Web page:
Automation Driving AML Compliance Costs Down
Compliance is expensive. Compliance failures can be even more costly — $13.4 billion in 2014 according to Booz Allen Hamilton. In its report on automation in anti-money laundering (AML) investigations, the consultancy notes that financial firms have been hiring rapidly, some increasing head count in their AML operations by 500 percent over a few years. The report found that AML analysts typically spent only 10 percent of their time on analysis. The bulk of their effort, 75 percent, goes into data collection and another 15 percent into data organization and entry. Clearly AML is ripe for automation — to reduce costs and to develop, retain and disperse consistent information to internal users and regulators.
When and How to Automate AML Processes
The best time for AML/KYC checks is when a customer is enrolled, or onboarded either online or in-person during the account opening process. This first touchpoint is crucial to the customer experience; they don’t want to go through a hassle, or spend a lot of time creating an account, which is why a frictionless experience is key to customer satisfaction. If the account is of a substantial nature they might accept a more involved process, but for a simple account a convoluted onboarding process can be a deal breaker. In any case, the smoother the identity process, the happier the client is.
The best way to mitigate risk is to detect and manage problematic accounts before they become a risk. Performing a comprehensive identity verification check reduces risk from fraud, risk of breaking compliance rules, and risk from dealing with dirty money. Once a bad customer passes the initial checks, they are past the gate and can start testing your fraud prevention systems.
Fraudsters are becoming more and more sophisticated. Money launderers and terrorists are identifying weak links in your AML/KYC processes to help them hide the true source of funds, and their connection to it. By blocking access to those that want to bypass your safeguards in the first place, your prevention systems will be more robust and secure.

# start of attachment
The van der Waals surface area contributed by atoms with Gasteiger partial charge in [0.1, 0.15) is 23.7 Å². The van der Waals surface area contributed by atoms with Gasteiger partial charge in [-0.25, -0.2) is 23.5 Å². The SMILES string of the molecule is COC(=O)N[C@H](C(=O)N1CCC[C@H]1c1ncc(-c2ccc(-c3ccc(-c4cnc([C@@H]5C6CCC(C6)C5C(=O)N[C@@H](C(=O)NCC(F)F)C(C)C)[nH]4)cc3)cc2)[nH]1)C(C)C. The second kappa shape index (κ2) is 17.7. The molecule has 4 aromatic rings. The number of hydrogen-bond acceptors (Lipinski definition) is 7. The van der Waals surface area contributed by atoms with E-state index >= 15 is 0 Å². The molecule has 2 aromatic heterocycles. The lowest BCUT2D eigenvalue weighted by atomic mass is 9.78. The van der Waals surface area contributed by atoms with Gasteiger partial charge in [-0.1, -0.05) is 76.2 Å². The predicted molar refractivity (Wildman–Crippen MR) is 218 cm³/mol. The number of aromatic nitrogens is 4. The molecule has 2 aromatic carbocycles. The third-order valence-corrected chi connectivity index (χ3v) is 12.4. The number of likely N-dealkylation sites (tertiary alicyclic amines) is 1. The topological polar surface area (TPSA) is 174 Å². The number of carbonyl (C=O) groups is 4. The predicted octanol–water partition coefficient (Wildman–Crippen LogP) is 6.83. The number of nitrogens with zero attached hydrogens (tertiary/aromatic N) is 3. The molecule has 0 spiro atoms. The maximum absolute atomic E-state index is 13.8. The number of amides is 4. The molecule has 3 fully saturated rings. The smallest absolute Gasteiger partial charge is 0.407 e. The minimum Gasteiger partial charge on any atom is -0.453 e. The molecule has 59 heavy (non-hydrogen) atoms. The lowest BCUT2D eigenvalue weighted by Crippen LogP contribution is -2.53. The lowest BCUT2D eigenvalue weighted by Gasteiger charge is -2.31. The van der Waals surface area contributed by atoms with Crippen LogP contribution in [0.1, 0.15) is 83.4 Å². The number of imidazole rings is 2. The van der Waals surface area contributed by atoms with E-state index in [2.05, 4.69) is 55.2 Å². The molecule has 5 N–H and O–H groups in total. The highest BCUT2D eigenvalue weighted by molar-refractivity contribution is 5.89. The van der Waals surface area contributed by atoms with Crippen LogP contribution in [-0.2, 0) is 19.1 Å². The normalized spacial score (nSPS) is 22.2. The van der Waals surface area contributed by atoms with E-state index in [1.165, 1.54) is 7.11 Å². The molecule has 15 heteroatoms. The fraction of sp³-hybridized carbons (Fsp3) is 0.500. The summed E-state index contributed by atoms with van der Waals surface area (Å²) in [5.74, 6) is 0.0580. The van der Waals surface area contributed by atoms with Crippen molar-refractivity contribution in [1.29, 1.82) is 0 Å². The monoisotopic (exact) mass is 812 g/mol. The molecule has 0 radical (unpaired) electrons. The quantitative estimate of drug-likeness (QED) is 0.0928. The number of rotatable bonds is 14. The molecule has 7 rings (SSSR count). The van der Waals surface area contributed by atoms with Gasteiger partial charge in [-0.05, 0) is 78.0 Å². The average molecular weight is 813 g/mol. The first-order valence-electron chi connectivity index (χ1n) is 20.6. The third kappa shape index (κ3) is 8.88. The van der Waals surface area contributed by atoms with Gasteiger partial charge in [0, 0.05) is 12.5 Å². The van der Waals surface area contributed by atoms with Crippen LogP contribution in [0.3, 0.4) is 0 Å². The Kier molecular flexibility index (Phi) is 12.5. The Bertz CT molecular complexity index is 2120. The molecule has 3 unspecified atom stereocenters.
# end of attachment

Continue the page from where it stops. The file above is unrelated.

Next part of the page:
If not automated, AML/KYC checks can be a cumbersome, time-consuming task . The compliance officer, fraud manager, or bank staff will have to manually check ID, make and file records, ensure that the account holder is verifiable and that they are not an undue risk. Throwing more compliance personnel at onboarding new clients is not a scalable solution.
Ongoing Monitoring and Rescreening Customers
Every Financial Institution (FI) has the legal requirement, as part of their AML/KYC compliance program, to rescreen their customers on a regular basis based on their defined policies. Therefore, they need a process that allows the FI to re-verify its customers against current watchlists. Because it is a relatively simple and cost-effective way to remain compliant with minimal demand on internal staff, it is a useful maintenance procedure.
AML Screening: In-House vs Web-Based
AML regulations differ from country to country and may differ, in a global bank’s implementation, even for the same individual. An AML solution that is flexible, comprehensive, and provides user control over rules and thresholds, is crucial. The bank needs the ability to apply the most appropriate rules and adjust settings to avoid, or at least reduce, annoying false positives.
There are two camps on how best to provide AML screening:
- In-House, wherein the FI purchases a software and data subscription license. The FI runs the software on their system and is responsible for ensuring the data is current by continually monitoring the data subscription provider and then manually applying available updates.
- Web-Based solutions deliver AML watchlist data as a Service. The Software-as-a-Service (SaaS) provider takes care of keeping up to date with multiple data sources, and provides an AML screen based on real-time data.
Using a web-based service can speed up the integration process; many variables are already dealt with. The FI just needs to integrate with an API (Application Program Interface) once and they can then access global AML data on a per call basis. SaaS solutions can provide more stability; as they focus on delivering one core set of abilities, they use multiple servers thus avoiding the risk of a single point of failure.
And, SaaS solutions can simplify upgrades and new developments; the Service can take care of many issues on the backend, with the FI having to change little or nothing on their side.
Automation won’t eliminate the need for human evaluation and judgment, especially in investigations, but by assigning the data and rule processing to computers, automation streamlines the process, reduces regulatory risk and avoids unnecessary charges for people handling repetitive tasks that computers do better.
“AML/KYC requirements are continually growing the demands on compliance,” said Rob Hartley, VP of Product at Trulioo. “However, AML automation ensures that compliance can perform its due diligence, fraud prevention measures remain strong, and, at the same time, increasing capacity, productivity and operational efficiencies.”